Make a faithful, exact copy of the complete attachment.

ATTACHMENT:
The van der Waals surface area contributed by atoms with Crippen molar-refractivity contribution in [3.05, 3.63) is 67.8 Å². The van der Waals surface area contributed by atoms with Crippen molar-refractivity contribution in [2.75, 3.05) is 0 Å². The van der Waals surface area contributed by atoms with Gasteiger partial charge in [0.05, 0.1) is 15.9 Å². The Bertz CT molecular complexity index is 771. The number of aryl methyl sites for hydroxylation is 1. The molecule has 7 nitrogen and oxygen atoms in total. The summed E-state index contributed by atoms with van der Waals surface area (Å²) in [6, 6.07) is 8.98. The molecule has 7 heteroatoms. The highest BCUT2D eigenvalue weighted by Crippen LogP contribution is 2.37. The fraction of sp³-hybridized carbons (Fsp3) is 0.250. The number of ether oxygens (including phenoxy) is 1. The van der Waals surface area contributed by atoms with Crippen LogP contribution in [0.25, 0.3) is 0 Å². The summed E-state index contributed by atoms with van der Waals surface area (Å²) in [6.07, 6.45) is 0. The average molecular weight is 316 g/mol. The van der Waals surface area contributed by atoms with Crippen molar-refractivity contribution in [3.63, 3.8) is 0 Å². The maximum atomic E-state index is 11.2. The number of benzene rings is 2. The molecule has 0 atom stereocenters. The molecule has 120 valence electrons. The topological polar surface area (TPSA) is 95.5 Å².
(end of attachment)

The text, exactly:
The van der Waals surface area contributed by atoms with Crippen molar-refractivity contribution in [3.05, 3.63) is 67.8 Å². The van der Waals surface area contributed by atoms with Crippen molar-refractivity contribution in [2.75, 3.05) is 0 Å². The van der Waals surface area contributed by atoms with Gasteiger partial charge in [0.05, 0.1) is 15.9 Å². The Bertz CT molecular complexity index is 771. The number of aryl methyl sites for hydroxylation is 1. The molecule has 7 nitrogen and oxygen atoms in total. The summed E-state index contributed by atoms with van der Waals surface area (Å²) in [6, 6.07) is 8.98. The molecule has 7 heteroatoms. The highest BCUT2D eigenvalue weighted by Crippen LogP contribution is 2.37. The fraction of sp³-hybridized carbons (Fsp3) is 0.250. The number of ether oxygens (including phenoxy) is 1. The van der Waals surface area contributed by atoms with Crippen LogP contribution in [0.25, 0.3) is 0 Å². The summed E-state index contributed by atoms with van der Waals surface area (Å²) in [6.07, 6.45) is 0. The average molecular weight is 316 g/mol. The van der Waals surface area contributed by atoms with Crippen molar-refractivity contribution in [3.63, 3.8) is 0 Å². The maximum atomic E-state index is 11.2. The number of benzene rings is 2. The molecule has 0 atom stereocenters. The molecule has 120 valence electrons. The topological polar surface area (TPSA) is 95.5 Å².